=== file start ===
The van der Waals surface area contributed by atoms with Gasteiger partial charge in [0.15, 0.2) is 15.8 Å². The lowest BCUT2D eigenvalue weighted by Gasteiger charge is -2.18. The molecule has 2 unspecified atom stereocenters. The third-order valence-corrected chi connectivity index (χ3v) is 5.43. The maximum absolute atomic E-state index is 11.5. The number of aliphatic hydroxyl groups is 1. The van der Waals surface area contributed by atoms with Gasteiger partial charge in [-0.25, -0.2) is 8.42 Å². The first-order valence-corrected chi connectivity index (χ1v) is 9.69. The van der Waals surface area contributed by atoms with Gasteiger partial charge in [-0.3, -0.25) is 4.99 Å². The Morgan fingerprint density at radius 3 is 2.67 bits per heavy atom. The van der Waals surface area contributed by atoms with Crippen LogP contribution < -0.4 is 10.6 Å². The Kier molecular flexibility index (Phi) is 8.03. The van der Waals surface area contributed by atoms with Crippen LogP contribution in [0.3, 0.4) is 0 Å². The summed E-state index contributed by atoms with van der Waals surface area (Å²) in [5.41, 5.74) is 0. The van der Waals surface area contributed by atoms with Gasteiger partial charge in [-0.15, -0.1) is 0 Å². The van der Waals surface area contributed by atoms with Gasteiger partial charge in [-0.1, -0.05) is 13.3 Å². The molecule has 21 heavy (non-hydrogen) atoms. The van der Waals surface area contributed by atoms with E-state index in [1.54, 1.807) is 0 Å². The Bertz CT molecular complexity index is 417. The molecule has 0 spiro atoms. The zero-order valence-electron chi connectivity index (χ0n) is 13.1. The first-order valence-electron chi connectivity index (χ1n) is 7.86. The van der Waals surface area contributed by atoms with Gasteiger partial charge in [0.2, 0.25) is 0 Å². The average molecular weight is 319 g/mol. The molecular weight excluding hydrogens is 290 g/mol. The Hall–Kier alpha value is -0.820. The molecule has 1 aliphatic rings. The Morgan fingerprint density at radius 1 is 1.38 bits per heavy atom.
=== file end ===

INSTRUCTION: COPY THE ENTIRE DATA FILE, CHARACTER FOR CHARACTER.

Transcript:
The van der Waals surface area contributed by atoms with Gasteiger partial charge in [0.15, 0.2) is 15.8 Å². The lowest BCUT2D eigenvalue weighted by Gasteiger charge is -2.18. The molecule has 2 unspecified atom stereocenters. The third-order valence-corrected chi connectivity index (χ3v) is 5.43. The maximum absolute atomic E-state index is 11.5. The number of aliphatic hydroxyl groups is 1. The van der Waals surface area contributed by atoms with Gasteiger partial charge in [-0.25, -0.2) is 8.42 Å². The first-order valence-corrected chi connectivity index (χ1v) is 9.69. The van der Waals surface area contributed by atoms with Gasteiger partial charge in [-0.3, -0.25) is 4.99 Å². The Morgan fingerprint density at radius 3 is 2.67 bits per heavy atom. The van der Waals surface area contributed by atoms with Crippen LogP contribution < -0.4 is 10.6 Å². The Kier molecular flexibility index (Phi) is 8.03. The van der Waals surface area contributed by atoms with Crippen LogP contribution in [0.3, 0.4) is 0 Å². The summed E-state index contributed by atoms with van der Waals surface area (Å²) in [5.41, 5.74) is 0. The van der Waals surface area contributed by atoms with Gasteiger partial charge in [-0.15, -0.1) is 0 Å². The van der Waals surface area contributed by atoms with Gasteiger partial charge in [-0.1, -0.05) is 13.3 Å². The molecule has 21 heavy (non-hydrogen) atoms. The van der Waals surface area contributed by atoms with E-state index in [1.54, 1.807) is 0 Å². The Bertz CT molecular complexity index is 417. The molecule has 0 spiro atoms. The zero-order valence-electron chi connectivity index (χ0n) is 13.1. The first-order valence-electron chi connectivity index (χ1n) is 7.86. The van der Waals surface area contributed by atoms with Gasteiger partial charge in [0.2, 0.25) is 0 Å². The average molecular weight is 319 g/mol. The molecular weight excluding hydrogens is 290 g/mol. The Hall–Kier alpha value is -0.820. The molecule has 1 aliphatic rings. The Morgan fingerprint density at radius 1 is 1.38 bits per heavy atom.